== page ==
(Tahlequah, Okla.)—As part of an educational and cultural exchange, four students from Northeastern State University will travel to China in October to study and represent the institution at Weifang University in Weifang, Shandong Province.
Madison Hayes of Muskogee, Haley Stocks of Tahlequah and sisters Lindsey and Rachel Taylor of Park Hill will visit China with the assistance of CIBT Education Group Inc., a Canada-based education management company.
“We will take language, history and culture classes at Weifang University,” Rachel said. “However we will still be enrolled in classes at NSU, so we will work on those courses online while we are away.”
Another purpose of the trip is to encourage Chinese students to attend NSU. The Northeastern contingent will staff an information booth at college fairs taking place over a three-week span. They will communicate through an interpreter provided by CIBT.
“We will be ambassadors for the university,” Lindsey said. “We will tell students in China what life is like at NSU, what the university has to offer and why they should attend. We will also explain what it is like to live in the United States, and Tahlequah in particular, so they can have an idea of what to expect if they decide to come study at Northeastern.”
Dr. Richard Carhart, executive director of international studies at NSU, said demand continues to increase at Chinese universities for diversification and internationalization of faculty, students and programs.
“Because these institutions want a foreign presence, CIBT offers to facilitate partnerships between schools in the U.S. and China,” Carhart said. “These can take the form of student exchanges, 2-plus-2 or 3-plus-1 degree programs or the global learning center being established at NSU-Broken Arrow.”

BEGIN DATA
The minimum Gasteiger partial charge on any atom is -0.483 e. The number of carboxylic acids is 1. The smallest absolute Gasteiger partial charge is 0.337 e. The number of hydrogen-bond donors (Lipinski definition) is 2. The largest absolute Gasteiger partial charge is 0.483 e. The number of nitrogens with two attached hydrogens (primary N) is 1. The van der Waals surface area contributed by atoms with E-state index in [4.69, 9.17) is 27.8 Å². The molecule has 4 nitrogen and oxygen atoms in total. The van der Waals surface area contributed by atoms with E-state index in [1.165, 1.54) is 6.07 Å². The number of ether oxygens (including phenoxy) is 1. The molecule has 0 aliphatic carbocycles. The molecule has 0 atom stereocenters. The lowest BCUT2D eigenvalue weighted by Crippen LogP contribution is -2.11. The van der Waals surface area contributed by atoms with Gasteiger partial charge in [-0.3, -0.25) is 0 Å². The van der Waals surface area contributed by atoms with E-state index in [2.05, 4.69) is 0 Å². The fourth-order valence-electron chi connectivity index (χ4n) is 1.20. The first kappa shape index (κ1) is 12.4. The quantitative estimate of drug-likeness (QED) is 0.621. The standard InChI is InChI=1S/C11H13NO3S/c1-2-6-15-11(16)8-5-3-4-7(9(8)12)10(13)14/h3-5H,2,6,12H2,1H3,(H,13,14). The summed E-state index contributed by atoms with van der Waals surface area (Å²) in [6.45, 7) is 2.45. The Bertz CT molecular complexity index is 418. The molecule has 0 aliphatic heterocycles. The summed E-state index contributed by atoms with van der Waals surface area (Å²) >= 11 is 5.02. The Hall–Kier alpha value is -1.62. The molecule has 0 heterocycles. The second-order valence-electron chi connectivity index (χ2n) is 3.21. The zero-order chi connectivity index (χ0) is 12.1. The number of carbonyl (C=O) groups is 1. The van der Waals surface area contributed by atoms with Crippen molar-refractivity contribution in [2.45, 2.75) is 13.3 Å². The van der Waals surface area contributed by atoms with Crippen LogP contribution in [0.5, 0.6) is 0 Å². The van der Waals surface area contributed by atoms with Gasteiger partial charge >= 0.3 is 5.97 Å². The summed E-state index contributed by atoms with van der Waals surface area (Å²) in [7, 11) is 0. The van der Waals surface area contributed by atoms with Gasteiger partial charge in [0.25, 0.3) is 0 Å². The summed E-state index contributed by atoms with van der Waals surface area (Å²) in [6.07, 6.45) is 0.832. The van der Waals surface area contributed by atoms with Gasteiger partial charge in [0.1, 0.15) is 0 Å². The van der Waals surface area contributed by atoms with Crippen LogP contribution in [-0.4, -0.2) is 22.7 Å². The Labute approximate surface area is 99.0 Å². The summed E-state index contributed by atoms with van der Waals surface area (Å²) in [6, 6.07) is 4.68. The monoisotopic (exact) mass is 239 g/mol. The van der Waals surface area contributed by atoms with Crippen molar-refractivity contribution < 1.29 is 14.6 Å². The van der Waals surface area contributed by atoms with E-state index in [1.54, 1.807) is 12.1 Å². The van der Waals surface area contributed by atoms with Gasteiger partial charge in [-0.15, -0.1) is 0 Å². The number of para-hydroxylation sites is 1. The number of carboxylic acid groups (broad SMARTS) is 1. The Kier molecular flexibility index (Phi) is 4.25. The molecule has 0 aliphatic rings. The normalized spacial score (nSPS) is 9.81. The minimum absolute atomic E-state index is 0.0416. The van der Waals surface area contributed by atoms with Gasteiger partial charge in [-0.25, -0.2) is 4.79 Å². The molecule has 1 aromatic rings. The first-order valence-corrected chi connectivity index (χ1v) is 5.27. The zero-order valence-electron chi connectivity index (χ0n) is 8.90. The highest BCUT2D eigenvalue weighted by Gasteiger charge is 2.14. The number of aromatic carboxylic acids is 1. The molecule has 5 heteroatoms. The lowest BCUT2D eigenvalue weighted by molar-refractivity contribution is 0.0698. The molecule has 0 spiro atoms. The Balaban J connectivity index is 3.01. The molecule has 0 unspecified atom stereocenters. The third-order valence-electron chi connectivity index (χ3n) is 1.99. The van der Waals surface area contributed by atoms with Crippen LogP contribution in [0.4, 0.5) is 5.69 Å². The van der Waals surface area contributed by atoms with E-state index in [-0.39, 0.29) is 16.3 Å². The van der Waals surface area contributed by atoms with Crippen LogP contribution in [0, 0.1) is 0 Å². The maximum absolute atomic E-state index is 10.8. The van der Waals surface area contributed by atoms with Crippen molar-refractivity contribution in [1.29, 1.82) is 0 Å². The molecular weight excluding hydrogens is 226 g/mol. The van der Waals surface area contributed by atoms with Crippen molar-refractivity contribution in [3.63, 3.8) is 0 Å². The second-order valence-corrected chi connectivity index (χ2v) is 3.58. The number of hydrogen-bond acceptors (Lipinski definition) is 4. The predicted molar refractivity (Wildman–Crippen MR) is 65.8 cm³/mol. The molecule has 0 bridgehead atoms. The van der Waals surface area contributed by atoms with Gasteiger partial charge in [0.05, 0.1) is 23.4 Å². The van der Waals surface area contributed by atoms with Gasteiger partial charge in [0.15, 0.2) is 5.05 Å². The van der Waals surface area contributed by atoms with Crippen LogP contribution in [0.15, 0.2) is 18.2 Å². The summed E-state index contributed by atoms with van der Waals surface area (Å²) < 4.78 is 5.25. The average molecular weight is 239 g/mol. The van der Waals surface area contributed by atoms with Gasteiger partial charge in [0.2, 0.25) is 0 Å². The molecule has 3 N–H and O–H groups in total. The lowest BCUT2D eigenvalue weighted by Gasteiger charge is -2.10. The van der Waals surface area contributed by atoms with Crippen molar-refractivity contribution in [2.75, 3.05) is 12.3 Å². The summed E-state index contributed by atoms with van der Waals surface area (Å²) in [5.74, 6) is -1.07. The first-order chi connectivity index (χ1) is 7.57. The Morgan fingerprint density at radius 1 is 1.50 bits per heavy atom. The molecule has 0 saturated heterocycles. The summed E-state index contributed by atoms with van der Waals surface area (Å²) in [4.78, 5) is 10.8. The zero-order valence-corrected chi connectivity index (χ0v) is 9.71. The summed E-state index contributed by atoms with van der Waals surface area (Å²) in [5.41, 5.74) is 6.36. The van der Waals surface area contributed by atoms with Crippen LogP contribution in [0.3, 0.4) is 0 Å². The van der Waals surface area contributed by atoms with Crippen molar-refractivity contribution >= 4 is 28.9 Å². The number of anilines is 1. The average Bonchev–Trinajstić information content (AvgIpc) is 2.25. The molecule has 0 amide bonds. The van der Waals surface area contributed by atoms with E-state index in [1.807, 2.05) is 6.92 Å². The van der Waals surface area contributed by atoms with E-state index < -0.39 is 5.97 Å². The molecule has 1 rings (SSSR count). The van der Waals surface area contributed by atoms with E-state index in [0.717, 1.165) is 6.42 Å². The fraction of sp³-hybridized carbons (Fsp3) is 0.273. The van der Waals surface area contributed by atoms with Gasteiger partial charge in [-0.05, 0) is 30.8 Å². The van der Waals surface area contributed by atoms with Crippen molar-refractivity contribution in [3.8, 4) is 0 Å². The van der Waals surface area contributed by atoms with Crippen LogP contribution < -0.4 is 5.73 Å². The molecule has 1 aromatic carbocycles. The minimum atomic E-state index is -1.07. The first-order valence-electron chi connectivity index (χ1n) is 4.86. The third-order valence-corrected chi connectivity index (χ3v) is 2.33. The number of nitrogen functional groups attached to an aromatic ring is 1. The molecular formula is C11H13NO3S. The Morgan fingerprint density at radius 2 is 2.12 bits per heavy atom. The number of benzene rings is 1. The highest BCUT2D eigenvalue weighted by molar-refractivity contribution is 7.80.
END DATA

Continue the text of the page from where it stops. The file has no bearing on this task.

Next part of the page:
Having students represent the institution is an adjustment to NSU’s recruiting efforts in China.
“We sent professional staff to the China college fairs in March,” Carhart said. “We wanted to change the model a bit. This creates an educational opportunity for our students while they offer information about the university. Who better to talk with prospective NSU students in China than current NSU students?”
Carhart said asking students to assist with recruiting in China is a refinement of NSU’s determination to provide a personal touch during the college fairs.
“Many American universities choose to have Chinese citizens represent them at the fairs,” he said. “By sending our own people, we stand out and show that we’re serious and eager for them to attend our institution.”
NSU President Martin Tadlock, who worked with CIBT to forge the academic agreements with Weifang University, said sending students abroad is consistent with Northeastern’s mission to empower students to be socially responsible global citizens.
“It is our responsibility to provide students with opportunities to understand a different language, culture and people and integrate that into their academic experience at NSU,” he said. “The world is changing. Many Americans have jobs that are in other countries or that take them abroad. There is a great need to learn about languages, customs and traditions, to establish cross-cultural relationships and to foster global understanding.”
The Taylor sisters each expressed excitement and gratitude for the opportunity to travel overseas. The trip to China will require the first air travel by either.
“This will be my first time out of the U.S. – never been to Canada or Mexico,” Lindsey said. “I’m excited about visiting another culture. I will be looking at a different history, perhaps a sort of living history.”
“I’m grateful for the opportunity to go,” Rachel said. “I look forward to experiencing China first-hand, meeting people and seeing the sights.”
Published: 8/9/2011 2:41:04 PM